Children need to learn how to classify objects and put them into sets and groups according to some attribute or characteristic, such as colour, shape, etc.
Let the child sort spoons, forks, and knives into a silverware tray.
Give the child a box with two or three of several different things to sort. You might use balloons, pencils, bandaids, toy, cars, etc.
Ask the child to sort playing cards by suit.
Make a sorting box from a shoe box. Put a cardboard divider down the middle, then let the child sort picture cards of living and non-living things, animals and people, big and little objects, different-coloured objects, etc. Coordinate this activity with skills you are working on in other areas of the curriculum.
Make a folder game with three or four different types of fruit trees, Let children put cut-outs of the fruits on the appropriate tree.
Other similar games can be made where the child sort furniture into the appropriate room, clothing to the corresponding season, foods into the four food groups, etc.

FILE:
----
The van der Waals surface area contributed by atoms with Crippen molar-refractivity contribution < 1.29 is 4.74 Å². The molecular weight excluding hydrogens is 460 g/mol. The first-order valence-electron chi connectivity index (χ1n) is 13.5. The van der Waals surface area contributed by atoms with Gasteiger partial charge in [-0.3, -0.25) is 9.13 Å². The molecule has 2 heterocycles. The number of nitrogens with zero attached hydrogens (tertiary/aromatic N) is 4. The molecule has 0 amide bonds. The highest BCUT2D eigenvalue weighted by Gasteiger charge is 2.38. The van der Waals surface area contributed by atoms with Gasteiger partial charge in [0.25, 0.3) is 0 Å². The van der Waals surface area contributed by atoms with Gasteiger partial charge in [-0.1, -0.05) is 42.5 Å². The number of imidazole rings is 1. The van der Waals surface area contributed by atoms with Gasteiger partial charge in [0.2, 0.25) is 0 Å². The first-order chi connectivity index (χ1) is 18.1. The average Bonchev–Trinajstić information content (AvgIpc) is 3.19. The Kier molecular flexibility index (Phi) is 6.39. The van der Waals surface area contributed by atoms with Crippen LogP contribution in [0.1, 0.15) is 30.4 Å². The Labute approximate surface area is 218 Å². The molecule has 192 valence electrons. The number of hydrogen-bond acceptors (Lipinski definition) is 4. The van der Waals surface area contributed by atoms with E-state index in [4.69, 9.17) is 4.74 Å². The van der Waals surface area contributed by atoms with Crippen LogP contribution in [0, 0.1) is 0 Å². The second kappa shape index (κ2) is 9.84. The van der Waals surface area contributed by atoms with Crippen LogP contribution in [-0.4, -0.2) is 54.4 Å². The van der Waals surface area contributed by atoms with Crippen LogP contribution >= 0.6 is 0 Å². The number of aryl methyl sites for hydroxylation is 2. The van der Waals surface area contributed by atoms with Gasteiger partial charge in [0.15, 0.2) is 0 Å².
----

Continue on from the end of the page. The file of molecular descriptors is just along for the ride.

Ask the child to find all sets in the room that he could eat, set of books, a set of chairs, a set of blocks, etc. Go outside for a walk and look for sets on the playground and in nature.
Give the child a bow with one of the first item, two of the second item, three of the third item, etc. Ask the child to make sets and count the objects in each set.
You can use Apple to Zebra’s Whale felt chart to create sorting exercises using the felt yellow and red fish. Let the child separate the two different sets of fish while introducing how to count each set.
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